Quay Day breakfast leaves leaders optimistic

 

January 23, 2019



Two local officials who attended previous Quay Day sessions at the state capital said the 2019 version last week had a different feel.

That’s partly because of a new governor, a new state Cabinet and new lawmakers who took office. The state also is sitting on a lot of new money, prompting more energy from legislators as their session began in the Roundhouse in Santa Fe.

Quay Day, an annual breakfast with legislators and Cabinet members organized by the Greater Tucumcari Economic Development Corporation, was attended Wednesday by about two dozen people from the Tucumcari and Quay County.

New governor Michelle Lujan Grisham took office earlier this month along with a slew of fellow Democrats in Cabinet positions who won elections in November.

Tucumcari Mayor Ruth Ann Litchfield and Quay County manager Richard Primrose said during phone interviews they saw more enthusiasm at Quay Day than in previous years.

“It was the best one I can remember,” Litchfield said. “They just seemed very enthusiastic. (Former state senator) Clinton Harden, he’s a staunch Republican, got up and said how impressed he is with the new governor and some of the things she’s put into motion. He worked with her when she was in Congress; he said it looks so positive right now for New Mexico.”


Litchfield said Lujan Grisham didn’t attend Quay Day, nor did Lt. Gov. Howie Morales. But the Cabinet members did, as did state Sen. Pat Woods and new state Rep. Jack Chatfield.

Litchfield and other Tucumcari officials also talked with a few state senators at the Roundhouse.

“They seemed to have a more positive attitude than they’ve had for a long time,” she said of senators they met.

Primrose acknowledged the additional enthusiasm in Santa Fe. He said the reason for that partly is financial. The Legislature began its session with an estimated $1.2 billion surplus in its coffers.

“The state has some additional funding and a new administration,” he said. “The past few years, the state was in a fiscal crisis. It’s hard to be enthusiastic when you’re trying to approve a budget when you don’t have the funds to do what you’d like to do.”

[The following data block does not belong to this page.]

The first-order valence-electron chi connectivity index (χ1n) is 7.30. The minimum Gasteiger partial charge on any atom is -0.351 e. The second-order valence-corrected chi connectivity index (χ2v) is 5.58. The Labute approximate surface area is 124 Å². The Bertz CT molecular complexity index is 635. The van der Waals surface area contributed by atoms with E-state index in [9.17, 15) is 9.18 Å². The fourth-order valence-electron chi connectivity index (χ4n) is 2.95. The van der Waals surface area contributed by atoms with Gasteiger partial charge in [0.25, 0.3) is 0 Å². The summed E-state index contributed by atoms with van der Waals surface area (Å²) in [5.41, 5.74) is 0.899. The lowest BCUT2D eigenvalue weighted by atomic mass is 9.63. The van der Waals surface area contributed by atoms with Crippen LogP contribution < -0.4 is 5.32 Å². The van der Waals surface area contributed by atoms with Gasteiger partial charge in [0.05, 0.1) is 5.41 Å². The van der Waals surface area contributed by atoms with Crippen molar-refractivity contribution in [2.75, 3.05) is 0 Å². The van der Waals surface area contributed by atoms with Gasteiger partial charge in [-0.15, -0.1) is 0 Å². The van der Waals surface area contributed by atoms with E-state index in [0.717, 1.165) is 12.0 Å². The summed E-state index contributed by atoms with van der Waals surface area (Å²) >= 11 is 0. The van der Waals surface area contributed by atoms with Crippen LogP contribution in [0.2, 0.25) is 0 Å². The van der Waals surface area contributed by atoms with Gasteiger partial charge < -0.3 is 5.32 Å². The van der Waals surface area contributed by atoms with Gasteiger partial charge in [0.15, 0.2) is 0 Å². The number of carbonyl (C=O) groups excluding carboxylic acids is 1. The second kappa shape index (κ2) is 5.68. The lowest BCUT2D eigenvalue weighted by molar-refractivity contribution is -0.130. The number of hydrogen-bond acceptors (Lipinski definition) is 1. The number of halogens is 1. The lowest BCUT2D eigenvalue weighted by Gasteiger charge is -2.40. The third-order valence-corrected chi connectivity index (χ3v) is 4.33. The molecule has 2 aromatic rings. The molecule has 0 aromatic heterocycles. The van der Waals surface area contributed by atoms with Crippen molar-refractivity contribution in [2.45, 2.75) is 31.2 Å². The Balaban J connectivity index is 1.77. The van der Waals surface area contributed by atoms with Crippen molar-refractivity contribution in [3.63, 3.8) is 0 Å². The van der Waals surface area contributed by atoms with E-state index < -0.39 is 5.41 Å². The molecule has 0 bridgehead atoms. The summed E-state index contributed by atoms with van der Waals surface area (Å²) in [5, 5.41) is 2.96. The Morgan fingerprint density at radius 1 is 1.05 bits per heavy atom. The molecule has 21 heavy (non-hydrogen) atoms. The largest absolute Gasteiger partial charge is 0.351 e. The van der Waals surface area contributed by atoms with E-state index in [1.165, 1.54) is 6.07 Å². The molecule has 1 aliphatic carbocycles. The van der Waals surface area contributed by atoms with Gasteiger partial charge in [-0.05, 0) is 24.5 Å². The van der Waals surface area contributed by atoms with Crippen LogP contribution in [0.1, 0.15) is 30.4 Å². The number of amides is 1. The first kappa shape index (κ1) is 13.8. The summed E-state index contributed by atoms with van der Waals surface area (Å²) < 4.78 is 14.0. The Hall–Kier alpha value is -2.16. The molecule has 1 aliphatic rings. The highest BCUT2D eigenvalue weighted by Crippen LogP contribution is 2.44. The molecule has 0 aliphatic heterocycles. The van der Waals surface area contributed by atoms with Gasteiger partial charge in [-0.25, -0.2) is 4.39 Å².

Litchfield said Tucumcari officials used part of Quay Day to promote a wish list for the annual capital-outlay appropriations. On the list for the city are a wastewater-reuse management plan, funds to finish repairs on Second Street between downtown and Route 66, and water-tank rehabilitation and replacement.


“Everyone seemed really interested in our capital-outlay plan,” she said. “It was a very positive feeling when you walked away from those meetings.”

Primrose also was in Santa Fe much of the week to attend workshops and meetings during the legislative conference of New Mexico Counties, which included a speech by Lujan Grisham.

New Mexico Counties issued a priority list to the Legislature, including more funding for detention operations and emergency medical services, tax reform, Forfeiture Act reform, more services for behavioral health and restructuring the fire-protection fund.

Primrose said he is aware the governor and Legislature want to boost funding for education, especially in the wake of a judge’s ruling last summer that such funding was constitutionally insufficient.

But he said he was optimistic enough money would be left over from the surplus to address other county priorities, as well.

Carmen Runyon, executive director of the Tucumcari/Quay County Chamber of Commerce, distributed 135 turquoise-colored “goodie bags” to lawmakers. The bags contained pamphlets from area businesses and organizations, pens, “Happiness is Tucumcari” buttons and cheese from Tucumcari Mountain Cheese Factory.

 
 

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